Of course the Steam Deck OLED gets announced when I take a random week’s vacation. Said break from work mainly revolved around playing the incredible Marvel’s Spider-Man 2 wearing roughly 14 layers of winter clothing in my frigid flat. I regret nothing. Well, aside from the fact I was off the clock when Valve’s handheld got the major redesign I’ve been dreaming about since the original model was launched in February 2022.
Let me backtrack on that line above though. The LCD Steam Deck is obviously not dead. Instead, Valve is slashing the prices of its launch models ahead of Steam Deck OLED’s impending release. It’s merely dead to me.
I’ve been thirsting for Steam Deck OLED for months. I flat out said I’d never play the LCD launch edition because I'm a massive snob when it comes to OLED display tech. Then MegaModz kindly sent me an awesome customized Deck and I fell in love with Valve’s handheld gaming PC in no time at all.
The fact the UI and storefront is such a hassle-free pleasure to navigate on the Deck is no surprise. I’ve always found messing around with Steam on my gaming PC to be easy and intuitive, especially in Big Picture mode. Compared to the hoops the more powerful, Windows 11-powered Asus ROG Ally makes you jump through, playing ‘Deck verified’ titles on Valve’s backpack-friendly handheld is a breeze.
What really shocked me about the original Steam Deck was just how much I liked its LCD panel. This is one of these rare instances where the underlying numbers don’t paint the full story. When we put the OG machine through its paces in our Steam Deck review, the metrics weren’t pretty.
A 7-inch 1280 x 720 LCD touchscreen that reaches an average 169.7 nits of brightness, produces 68.5% on the sRGB color gamut and a frankly subpar 48% of the DCI-PC gamut (where a figure of near 100% is ideally what you want in a modern display) doesn’t make for pretty reading.
And yet despite those poor testing results, I was immediately surprised at how much I liked the Steam Deck’s screen right out of the box.
During daylight hours, LCD light backlight bleed isn’t an issue, and even when I was playing the wonderful Batman: Arkham Knight in the wee small hours in a darkened room, the sheer crispness of the screen constantly impressed. A fact I put down to the fact the majority of Deck-compatible games allow you to enable some sort of anti-aliasing, which massively helps clean up image quality.
Steam Deck OLED: Decked out
Despite these last few months of becoming unexpectedly besotted with Steam Deck, it’s now dead as the world’s most infamously doomed avian species to me. I love OLED more than oxygen. As soon as the Steam Deck OLED was announced, I instantly knew I had to throw all the money at Valve.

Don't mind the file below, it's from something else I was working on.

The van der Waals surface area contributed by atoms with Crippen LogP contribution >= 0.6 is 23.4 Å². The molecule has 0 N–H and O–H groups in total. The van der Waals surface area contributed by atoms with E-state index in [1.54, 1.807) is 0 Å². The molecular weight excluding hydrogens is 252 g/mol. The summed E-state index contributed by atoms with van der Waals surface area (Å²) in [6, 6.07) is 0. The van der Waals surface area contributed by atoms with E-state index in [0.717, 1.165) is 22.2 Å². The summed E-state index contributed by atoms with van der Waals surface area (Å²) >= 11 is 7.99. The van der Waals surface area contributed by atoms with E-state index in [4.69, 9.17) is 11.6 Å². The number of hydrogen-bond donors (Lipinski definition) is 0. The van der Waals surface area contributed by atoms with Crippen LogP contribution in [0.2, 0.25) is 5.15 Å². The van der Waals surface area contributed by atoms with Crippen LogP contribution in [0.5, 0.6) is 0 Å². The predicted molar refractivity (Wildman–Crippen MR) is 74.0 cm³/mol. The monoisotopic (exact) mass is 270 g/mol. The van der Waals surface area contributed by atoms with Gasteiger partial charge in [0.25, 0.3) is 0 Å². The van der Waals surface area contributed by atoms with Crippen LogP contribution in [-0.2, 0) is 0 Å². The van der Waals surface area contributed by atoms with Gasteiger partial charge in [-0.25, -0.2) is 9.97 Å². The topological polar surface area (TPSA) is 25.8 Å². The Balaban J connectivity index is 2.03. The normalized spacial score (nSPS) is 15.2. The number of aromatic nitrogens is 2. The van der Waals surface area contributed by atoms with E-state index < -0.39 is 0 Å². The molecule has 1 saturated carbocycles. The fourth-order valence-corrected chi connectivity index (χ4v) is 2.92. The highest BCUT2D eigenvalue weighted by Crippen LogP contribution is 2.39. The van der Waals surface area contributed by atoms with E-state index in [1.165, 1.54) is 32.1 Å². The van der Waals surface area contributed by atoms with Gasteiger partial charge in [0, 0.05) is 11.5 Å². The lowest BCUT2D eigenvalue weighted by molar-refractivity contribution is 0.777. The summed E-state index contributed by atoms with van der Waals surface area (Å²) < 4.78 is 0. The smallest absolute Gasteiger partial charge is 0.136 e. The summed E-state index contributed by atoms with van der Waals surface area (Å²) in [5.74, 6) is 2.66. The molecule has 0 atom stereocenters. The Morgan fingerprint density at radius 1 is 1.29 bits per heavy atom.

The refreshed model goes on sale on November 16 at 10am PT time (that’s 6pm if you’re reading in the UK). The base model packs in 512GB of storage and costs $549/£479, while the more premium edition boasts a 1TB SSD and anti-reflective screen coating for what I’d argue is a very competitive $649/£569.
Though we’ve only had a brief hands-on with Valve's rejigged handheld PC, early reports suggest the slightly larger 7.4-inch screen is absolutely stunning. While we’ll have our definitive Steam Deck OLED review for you soon, in the meantime, it beats the brakes off the LCD panel of the launch machine.
The new OLED edition boasts a comfortably brighter display than its predecessor, and can reportedly hit up to 1,000 nits of brightness in HDR mode and 600 nits when playing SDR content. That’s a big ol’ leap over the LCD model.
Just as exciting is the upgrade to the screen’s refresh rate. While Steam Deck is limited to 60Hz, Steam Deck OLED’s display supports up to 90Hz. It also looks like Valve now gives you more control over its frame-limiting FPS sliders. That's a boon for gamers with an unhealthy obsession over frame rates like myself.
It’s not just the display that has been tweaked. Steam Deck OLED now features reworked, more responsive sticks, slimmer bezels, more responsive trackpads and best of all, up to 30-50% longer battery life in part thanks to its more efficient 6 nm AMD APU.
Throw in support for Wi-Fi 6E — a feature that should allow for significantly faster game downloads if you have a speedy fiber optic connection — and this really is a comprehensive hardware refresh.
While the CPU and GPU remain the same as the LCD Steam Deck, Digital Foundry has already reported slight performance boosts in games like Forza Horizon 5 thanks to the more modern APU. If you’re a fan of handheld gaming and OLED display technology, it really is all coming up Milhouse.
The Steam Deck 2 may be “two or three years” away, and as tempting as I find the Lenovo Legion Go, the Steam Deck OLED is the only handheld I’m going to need to service my gaming needs in the here and now.
As much as I love my Nintendo Switch OLED (and I really do), I already know I’m not going back to the brilliant little console for a good while, regardless of how excellent Super Mario Bros. Wonder is.
Provided scalpers don’t suck the Steam Store dry of the new model when it launches this Thursday, I’m hoping my overly excited palms will be clutching the Steam Deck OLED within the next few weeks. My organic light-emitting diode-obsessed eyes can’t wait.